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5 tech co-op ventures worldwide

From Bitcoin to Wikipedia, we round-up some major initiatives

Sept2015_F3_Inset_Fintech_[716x942]Cooperation in technology has a long history.

But it became became increasingly popular in the early 1980s, when developers started to pool their efforts to counter the monopoly-like behaviour of Microsoft at the time.

Here are some of the major initiatives.

1. The Tech Co-op Network

This is a collection of North American tech worker co-ops that provide media, communications and computer technology goods and services.

2. The Linux Foundation

This non-profit consortium is dedicated to advancing the use of Linux, one of the world’s most widely used free operating system software packages.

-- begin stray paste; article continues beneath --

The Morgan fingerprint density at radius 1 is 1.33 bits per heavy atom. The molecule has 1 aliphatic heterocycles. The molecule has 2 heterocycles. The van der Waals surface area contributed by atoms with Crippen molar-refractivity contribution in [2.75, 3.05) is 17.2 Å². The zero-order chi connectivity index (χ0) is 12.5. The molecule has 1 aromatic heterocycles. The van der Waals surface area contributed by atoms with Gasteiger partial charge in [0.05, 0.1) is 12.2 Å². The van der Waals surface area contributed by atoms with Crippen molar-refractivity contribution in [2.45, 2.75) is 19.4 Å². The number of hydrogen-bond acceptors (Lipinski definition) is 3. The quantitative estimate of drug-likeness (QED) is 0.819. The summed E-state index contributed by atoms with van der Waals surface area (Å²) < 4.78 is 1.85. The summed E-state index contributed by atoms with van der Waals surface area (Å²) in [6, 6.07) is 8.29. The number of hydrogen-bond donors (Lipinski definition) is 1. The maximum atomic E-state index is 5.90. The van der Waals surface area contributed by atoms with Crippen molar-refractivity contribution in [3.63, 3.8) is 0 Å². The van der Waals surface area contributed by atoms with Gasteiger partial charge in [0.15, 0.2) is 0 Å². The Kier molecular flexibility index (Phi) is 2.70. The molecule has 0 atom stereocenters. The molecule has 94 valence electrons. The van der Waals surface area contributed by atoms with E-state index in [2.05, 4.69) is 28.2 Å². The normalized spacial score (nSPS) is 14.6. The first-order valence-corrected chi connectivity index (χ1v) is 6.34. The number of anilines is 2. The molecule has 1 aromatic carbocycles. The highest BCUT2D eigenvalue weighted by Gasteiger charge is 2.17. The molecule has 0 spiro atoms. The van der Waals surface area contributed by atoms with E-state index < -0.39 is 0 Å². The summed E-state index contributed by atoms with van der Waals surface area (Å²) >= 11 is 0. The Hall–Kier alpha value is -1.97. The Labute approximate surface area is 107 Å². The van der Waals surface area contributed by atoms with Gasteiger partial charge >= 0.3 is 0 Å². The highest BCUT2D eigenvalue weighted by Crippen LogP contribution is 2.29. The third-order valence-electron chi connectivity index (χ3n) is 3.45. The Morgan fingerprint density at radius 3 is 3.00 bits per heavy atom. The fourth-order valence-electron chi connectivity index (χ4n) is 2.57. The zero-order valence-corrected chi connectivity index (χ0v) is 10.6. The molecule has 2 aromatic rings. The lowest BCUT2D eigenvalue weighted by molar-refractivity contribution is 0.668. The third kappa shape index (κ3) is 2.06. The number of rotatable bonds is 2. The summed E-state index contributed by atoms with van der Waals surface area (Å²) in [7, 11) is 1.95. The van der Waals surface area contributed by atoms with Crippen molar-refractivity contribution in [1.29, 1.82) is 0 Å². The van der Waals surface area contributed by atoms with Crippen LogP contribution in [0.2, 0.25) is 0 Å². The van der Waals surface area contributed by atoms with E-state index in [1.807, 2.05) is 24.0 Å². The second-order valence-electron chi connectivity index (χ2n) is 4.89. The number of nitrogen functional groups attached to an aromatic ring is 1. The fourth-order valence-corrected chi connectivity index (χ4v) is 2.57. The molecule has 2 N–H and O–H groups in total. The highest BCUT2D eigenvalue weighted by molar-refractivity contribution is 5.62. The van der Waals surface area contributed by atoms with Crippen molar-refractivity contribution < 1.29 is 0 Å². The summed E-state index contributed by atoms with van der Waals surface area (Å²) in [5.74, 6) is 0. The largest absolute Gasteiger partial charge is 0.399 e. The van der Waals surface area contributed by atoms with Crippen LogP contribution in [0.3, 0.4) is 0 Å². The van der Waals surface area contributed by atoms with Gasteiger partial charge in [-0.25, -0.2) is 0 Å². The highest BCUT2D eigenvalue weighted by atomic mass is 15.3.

3. Open-sourced software collaborations

This term refers to organizations that make software available to the public for free to use and adapt as needed. Some of the more common applications are the Mozilla Firefox web-browser, the Thunderbird email package and the Apache server program.

For more on tech co-ops, read “Finessing Fintech,” Enterprise September 2015

 4. The Wikipedia Foundation

The online encyclopedia, which raises money, develops and deploys software, controls servers and supports the English Wikipedia, provides a perfect example of a cooperative venture, in that it leverages technology to benefit the wider community. The wiki model has been widely replicated.

5. The Bitcoin Foundation

Its mission is to “standardize, protect and promote the use of Bitcoin cryptographic money for the benefit of users worldwide.” ◊